Instead, the doctor should reference any and all medical records or personnel records reviewed, such as, service treatment records, VA medical records, private medical records, DD 214, lab reports, or any other existing evidence of record.
For example, the doctor should say something like, “I have personally reviewed the veteran’s medical history, to include service treatment records and their current VA medical records, spanning from 2007 to present.”
Again, this provides and instant boost in credibility, because now the doctor’s nexus opinion can be backed-up with supporting medical evidence.
Tip #4: Cite relevant medical research and case law to support the conclusion
In general, it’s a good idea to have the doctor cite appropriate medical research reports and even case law to help support his/her position on how your disability is due to your service (or to another service connected disability for secondary service connection).
For example, if you’re trying to connect Sleep Apnea secondary to PTSD, you’ll want to ensure the VA nexus letter includes appropriate medical research studies and any case law regarding “aggravation” and the link between Sleep Apnea and PTSD.
At VA Claims Insider, we recommend citing at least two medical research reports and one to two BVA case law decisions to help support the medical nexus conclusion.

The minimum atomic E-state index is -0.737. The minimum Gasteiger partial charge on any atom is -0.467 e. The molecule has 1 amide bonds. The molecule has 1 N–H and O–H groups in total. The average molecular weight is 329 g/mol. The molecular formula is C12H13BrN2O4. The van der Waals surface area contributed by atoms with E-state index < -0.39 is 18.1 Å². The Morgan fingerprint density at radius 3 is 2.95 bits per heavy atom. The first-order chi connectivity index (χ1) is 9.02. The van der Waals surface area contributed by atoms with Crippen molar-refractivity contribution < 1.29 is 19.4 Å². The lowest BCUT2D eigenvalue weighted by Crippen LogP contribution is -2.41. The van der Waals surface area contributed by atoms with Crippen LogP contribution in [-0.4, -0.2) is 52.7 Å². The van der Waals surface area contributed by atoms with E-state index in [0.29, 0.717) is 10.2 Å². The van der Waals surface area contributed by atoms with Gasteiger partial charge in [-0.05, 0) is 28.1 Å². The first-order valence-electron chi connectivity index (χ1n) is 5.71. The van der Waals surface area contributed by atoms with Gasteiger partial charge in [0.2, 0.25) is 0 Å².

We recommend using PubMed.gov which is a free government website with more than 30 million medical research reports and citations for biomedical literature from MEDLINE, life science journals, and online books.
For BVA case decisions, we recommend using the Department of Veterans Affairs index of Board of Veterans’ Appeals Decisions.
You can freely search for BVA case decisions by keywords and date.
Tip #5: The best medical nexus opinions include the words “more likely than not”
In our experience, the best VA nexus letters use the medical opinion “more likely than not” NOT “at least as likely as not.”
The reason why “more likely than not” is better than “at least as likely as not” is because the former is a stronger statement with a higher probability.